Poverty is the single greatest threat to individual human development and it simultaneously creates profound social disruption in the United States and around the world. Unless institutions and citizens take steps now to reduce and prevent poverty—and the growing inequality that deepens and widens its damaging repercussions—we will face a nightmarish future that can be measured in untold numbers of destroyed lives, communities, and institutions.
Poverty and inequality are responsible for adults often being too stressed to parent well; inadequate access to nourishing food, clean water, and sanitation; dilapidated housing, homelessness, and dangerous communities; schools unable to educate children to read, write, and think for themselves; conflict, crime, and violence; few work opportunities and low pay for jobs that do exist; daily struggles to manage personal, family, and financial chaos; and risks for premature birth and early death. Ultimately, poverty and inequality engender hopelessness, helplessness, and misery, and they tear at the social fabric of families and communities.
For children who grow up in poverty, risks for adverse outcomes far outweigh those experienced by children in more affluent families. Powerful systemic factors frequently hamper movement out of poverty, so the adverse effects of an impoverished childhood often carry into adulthood. Many who plunge into poverty as adults also experience increased stressors that can be a significant blow to psychological and socioeconomic functioning. These numbers are likely to increase given the life-harming vicissitudes of economic recession, climate change, large-scale conflicts, and other severe risks to human stability and safety.
Research also shows that inequality in society is harmful to all citizens. More unequal societies have higher rates of most social problems, including violent crime, poor health, mental illness, low educational attainment, teen births, and lack of social mobility. This pattern holds for the U.S. as well – states with greater inequality tend to have higher levels of these same social ills. Such findings highlight an under-appreciated reality: reducing poverty and inequality not only benefits the poor. It also leads to a better life for those who are relatively well off today.
PsySR’s Poverty and Inequality Project aims to contribute to tackling these urgent challenges by bringing psychological science and expertise, along with the energy and dedication of our members, to bear on them.
This Project resides within two of PsySR’s broad program areas – the Social Health, Justice, and Well-Being and the Education for Social Responsibility programs. This pairing reflects the recognition that some Project initiatives will focus on direct action and others will focus on public and school education initiatives.
Specific efforts within the Poverty and Inequality Project will emerge from the priorities of the Project’s participants. Initiatives to be considered include the following:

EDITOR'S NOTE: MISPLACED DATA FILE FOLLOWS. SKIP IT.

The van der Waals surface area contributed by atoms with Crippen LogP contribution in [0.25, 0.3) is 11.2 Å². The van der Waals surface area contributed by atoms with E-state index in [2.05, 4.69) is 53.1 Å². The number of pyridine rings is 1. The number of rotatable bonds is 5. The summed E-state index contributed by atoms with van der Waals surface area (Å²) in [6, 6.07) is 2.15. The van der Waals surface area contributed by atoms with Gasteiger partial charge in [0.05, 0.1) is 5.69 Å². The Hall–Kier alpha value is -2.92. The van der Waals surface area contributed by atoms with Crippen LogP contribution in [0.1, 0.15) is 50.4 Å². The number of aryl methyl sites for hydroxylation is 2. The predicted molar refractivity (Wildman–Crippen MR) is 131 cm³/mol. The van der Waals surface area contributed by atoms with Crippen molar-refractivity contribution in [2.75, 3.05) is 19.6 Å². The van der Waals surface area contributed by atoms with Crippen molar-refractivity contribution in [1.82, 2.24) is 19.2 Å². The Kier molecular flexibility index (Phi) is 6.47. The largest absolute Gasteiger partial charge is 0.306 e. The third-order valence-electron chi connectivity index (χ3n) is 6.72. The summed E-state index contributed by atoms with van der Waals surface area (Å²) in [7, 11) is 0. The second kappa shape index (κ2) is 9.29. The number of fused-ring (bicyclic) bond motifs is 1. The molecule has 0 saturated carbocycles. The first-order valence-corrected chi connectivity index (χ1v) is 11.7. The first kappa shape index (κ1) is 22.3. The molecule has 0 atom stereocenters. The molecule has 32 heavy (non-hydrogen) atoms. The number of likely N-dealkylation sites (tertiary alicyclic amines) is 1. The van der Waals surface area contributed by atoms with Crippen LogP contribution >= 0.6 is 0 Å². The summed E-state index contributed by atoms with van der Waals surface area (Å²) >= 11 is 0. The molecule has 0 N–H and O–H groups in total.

- The development of a set of core PsySR documents and statements on poverty and inequality
- A project using audio-video narratives to enable the poor to tell their stories to millions of people online
- The creation of “talking point” guides to provide individuals with tools to promote more effective strategies for anti-poverty and anti-inequality efforts
- The development of multimedia materials focused on poverty and inequality for educators and others
- The involvement of PsySR and its unique psychological and developmental focus with existing organizations’ efforts to reduce poverty and inequality
- The building of a resource-rich area of the PsySR website on these key issues
PsySR Statement on Budget Priorities, Poverty, and Inequality
Psychologists for Social Responsibility has issued a statement, developed by members of the Poverty and Inequality Project, calling for budget priorities that recognize the critical importance of working together to reduce poverty and inequality in the U.S. Read the Statement »
PsySR Statement: A Commitment to Address Poverty and Inequality
Psychologists for Social Responsibility has issued a statement, developed by members of the Poverty and Inequality Project, on the urgent need to address poverty and inequality. Read the Statement »
PsySR Statement on Corporate Personhood
From a psychological perspective, “corporate personhood” is a misleading and dangerous legal fiction that gives corporations the same protections afforded to real people. Psychologists for Social Responsibility stands with the growing number of voices calling for urgent change in this arena in order to better promote human welfare. Read the Statement »
PsySR's Letter to Congress and the President on Budget Cuts, Poverty, and Inequality
Psychologists for Social Responsibility has sent a letter (signed by 166 PsySR members) to members of the U.S. Senate, the House of Representatives, and President Obama expressing deep concern over the impact of proposed budget cuts on the millions of U.S. families and children living in poverty. Read the Letter »
To Become Involved
For more information about this Project and how to participate, please contact project leaders Roy Eidelson (email@example.com) or Steve Shapiro (firstname.lastname@example.org). If you are a PsySR member, you can join the project listserv in either of two ways. You can sign up online HERE (if you don't have a Google Groups account, you'll be asked to create one –this is easy to do with any email address, and please include your first and last names as well). If you prefer, you can sign up by sending an email (please include your first and last names) to email@example.com and you will be added to the listserv.